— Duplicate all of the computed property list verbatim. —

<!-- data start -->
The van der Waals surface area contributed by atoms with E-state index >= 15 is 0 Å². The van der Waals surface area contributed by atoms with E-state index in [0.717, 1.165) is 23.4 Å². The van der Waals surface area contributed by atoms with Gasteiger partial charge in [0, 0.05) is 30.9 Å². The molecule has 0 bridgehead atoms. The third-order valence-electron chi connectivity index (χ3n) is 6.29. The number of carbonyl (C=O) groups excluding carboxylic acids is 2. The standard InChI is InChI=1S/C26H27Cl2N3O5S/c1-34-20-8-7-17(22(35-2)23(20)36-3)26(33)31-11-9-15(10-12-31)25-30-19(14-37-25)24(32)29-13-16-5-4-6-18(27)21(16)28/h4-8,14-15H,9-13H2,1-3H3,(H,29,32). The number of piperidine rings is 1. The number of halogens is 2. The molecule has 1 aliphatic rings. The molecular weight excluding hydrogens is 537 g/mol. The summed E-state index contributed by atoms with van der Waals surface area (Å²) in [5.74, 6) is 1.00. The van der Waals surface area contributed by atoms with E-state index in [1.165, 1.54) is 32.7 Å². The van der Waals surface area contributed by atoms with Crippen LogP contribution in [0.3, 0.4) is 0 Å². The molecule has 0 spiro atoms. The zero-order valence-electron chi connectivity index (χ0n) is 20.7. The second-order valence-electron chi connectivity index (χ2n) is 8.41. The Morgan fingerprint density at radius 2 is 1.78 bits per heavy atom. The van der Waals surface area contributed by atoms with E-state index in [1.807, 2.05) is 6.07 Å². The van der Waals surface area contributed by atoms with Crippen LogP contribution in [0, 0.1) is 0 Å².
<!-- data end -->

The van der Waals surface area contributed by atoms with E-state index >= 15 is 0 Å². The van der Waals surface area contributed by atoms with E-state index in [0.717, 1.165) is 23.4 Å². The van der Waals surface area contributed by atoms with Gasteiger partial charge in [0, 0.05) is 30.9 Å². The molecule has 0 bridgehead atoms. The third-order valence-electron chi connectivity index (χ3n) is 6.29. The number of carbonyl (C=O) groups excluding carboxylic acids is 2. The standard InChI is InChI=1S/C26H27Cl2N3O5S/c1-34-20-8-7-17(22(35-2)23(20)36-3)26(33)31-11-9-15(10-12-31)25-30-19(14-37-25)24(32)29-13-16-5-4-6-18(27)21(16)28/h4-8,14-15H,9-13H2,1-3H3,(H,29,32). The number of piperidine rings is 1. The number of halogens is 2. The molecule has 1 aliphatic rings. The molecular weight excluding hydrogens is 537 g/mol. The summed E-state index contributed by atoms with van der Waals surface area (Å²) in [5.74, 6) is 1.00. The van der Waals surface area contributed by atoms with E-state index in [1.165, 1.54) is 32.7 Å². The van der Waals surface area contributed by atoms with Crippen LogP contribution in [0.3, 0.4) is 0 Å². The molecule has 0 spiro atoms. The zero-order valence-electron chi connectivity index (χ0n) is 20.7. The second-order valence-electron chi connectivity index (χ2n) is 8.41. The Morgan fingerprint density at radius 2 is 1.78 bits per heavy atom. The van der Waals surface area contributed by atoms with E-state index in [1.807, 2.05) is 6.07 Å². The van der Waals surface area contributed by atoms with Crippen LogP contribution in [0, 0.1) is 0 Å².